Instability on the March in Sudan, Chad and Central African Republic

Posted in Africa | 06-Dec-06 | Author: Adam Wolfe

In 2003, rebels in Sudan's western Darfur region took up arms against Khartoum, in part as a reaction to the peace negotiations the government was conducting with a separate rebel group in the south. Instead of including the western rebels in the peace process, Khartoum armed and aided irregular militias to suppress the Darfur rebellion. The resulting violence has been staggering. Although the situation is intricately complex and fluid, PINR analyzed the conflict and legal precedents in January 2005 and concluded that "although not officially labeled as such by the United Nations and the European Union, genocide is occurring in Darfur."

The slow response to the crisis from Western powers and Khartoum's intractability on accepting U.N.-led forces in the region have allowed the carnage to spread to neighboring Chad and Central African Republic (C.A.R.). Both countries are hobbled by weak rulers, and the prospect of oil wealth is attractive for their domestic rebel movements. Former colonial power France maintains a military base in Chad and has forces stationed in C.A.R.; as a result, the task of protecting the two governments has fallen on Paris. It is not clear, however, whether the current stationed forces, operating under the existing mandates, will be able to rout the rebel groups. Should the violence continue to proceed unchecked, it may be Khartoum that ends up paying most heavily. It appears that the peace deal Khartoum concluded with its southern rebels, which excluded those in Darfur, may collapse as violence pours back across the border from Chad and C.A.R.

Background to the Darfur Conflict

Darfur has been a source of regional instability since rebels first attacked a military complex in this western Sudanese region in early 2003. At the time, Sudan's government was nearing a peace deal with the southern rebels who had fought successive governments in Khartoum for 21 years. Rather than expand the negotiations to include the western region, as the Darfur rebels wished, Khartoum attempted to quickly stamp out the uprising by arming and assisting irregular militias, known as the infamous Janjaweed. Sudan was under pressure from the United States to resolve negotiations with the southern rebels since US$100 million in aid payments was tied to progress on the north-south negotiations.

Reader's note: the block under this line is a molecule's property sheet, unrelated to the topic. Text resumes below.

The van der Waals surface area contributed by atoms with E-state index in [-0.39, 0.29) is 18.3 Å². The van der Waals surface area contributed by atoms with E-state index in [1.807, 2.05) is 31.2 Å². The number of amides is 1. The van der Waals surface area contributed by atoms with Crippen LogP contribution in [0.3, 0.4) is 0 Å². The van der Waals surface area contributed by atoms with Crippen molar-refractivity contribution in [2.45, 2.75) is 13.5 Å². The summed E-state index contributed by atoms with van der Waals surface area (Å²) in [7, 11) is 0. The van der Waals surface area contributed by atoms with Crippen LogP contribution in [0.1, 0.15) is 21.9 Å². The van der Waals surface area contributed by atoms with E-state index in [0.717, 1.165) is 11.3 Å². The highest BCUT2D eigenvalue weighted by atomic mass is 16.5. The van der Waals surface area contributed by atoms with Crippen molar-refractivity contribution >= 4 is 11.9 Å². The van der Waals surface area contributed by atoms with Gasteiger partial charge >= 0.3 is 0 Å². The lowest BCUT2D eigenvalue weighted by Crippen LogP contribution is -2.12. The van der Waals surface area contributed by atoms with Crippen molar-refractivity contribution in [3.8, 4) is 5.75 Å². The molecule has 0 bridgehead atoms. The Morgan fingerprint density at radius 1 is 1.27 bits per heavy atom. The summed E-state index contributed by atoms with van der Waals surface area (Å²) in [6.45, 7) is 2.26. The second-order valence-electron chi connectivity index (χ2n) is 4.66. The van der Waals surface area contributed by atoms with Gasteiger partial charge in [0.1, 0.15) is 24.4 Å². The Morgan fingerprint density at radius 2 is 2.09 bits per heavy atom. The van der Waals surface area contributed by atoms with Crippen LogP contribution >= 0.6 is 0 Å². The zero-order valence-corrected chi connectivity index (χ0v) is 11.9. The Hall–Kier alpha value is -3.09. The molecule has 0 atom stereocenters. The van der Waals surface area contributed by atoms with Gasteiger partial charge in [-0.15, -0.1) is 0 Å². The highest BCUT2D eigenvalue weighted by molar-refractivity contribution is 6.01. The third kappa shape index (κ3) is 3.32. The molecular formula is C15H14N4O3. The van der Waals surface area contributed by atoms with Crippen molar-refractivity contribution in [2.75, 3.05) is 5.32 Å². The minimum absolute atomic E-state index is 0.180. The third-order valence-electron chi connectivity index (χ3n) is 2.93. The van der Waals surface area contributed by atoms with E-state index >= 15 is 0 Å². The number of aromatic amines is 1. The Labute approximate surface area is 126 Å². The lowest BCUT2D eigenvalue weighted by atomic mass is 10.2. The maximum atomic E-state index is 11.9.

Another factor, however, was that surveys indicated that Darfur may contain significant oil reserves. The government did not wish to negotiate away access to these potential reserves, as it was already facing the prospect of sharing revenue with the southern rebels for the oil located in the south. While the decision to limit the negotiations to north-south issues prevented further complications to the peace process, the escalation of violence in Darfur since 2003 has spread instability to Sudan's western neighbors. [See: "Western Conflict in Sudan Threatens to Derail Peace Process"]

On April 8, 2004, the main western rebel groups and Khartoum signed the first in a series of ignored cease-fire agreements. Notably, the signing ceremony took place in neighboring Chad, which was already hosting 100,000 refugees from Darfur. This allowed humanitarian workers and 60 African Union (A.U.) observers to access the area. While initial reports indicated that the Janjaweed were conducing a "scorch-the-earth" campaign, Western governments appeared shocked by the destruction reported after the cease-fire.

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The Power and Interest News Report (PINR) is an independent organization that utilizes open source intelligence to provide conflict analysis services in the context of international relations. PINR approaches a subject based upon the powers and interests involved, leaving the moral judgments to the reader. This report may not be reproduced, reprinted or broadcast without the written permission of All comments should be directed to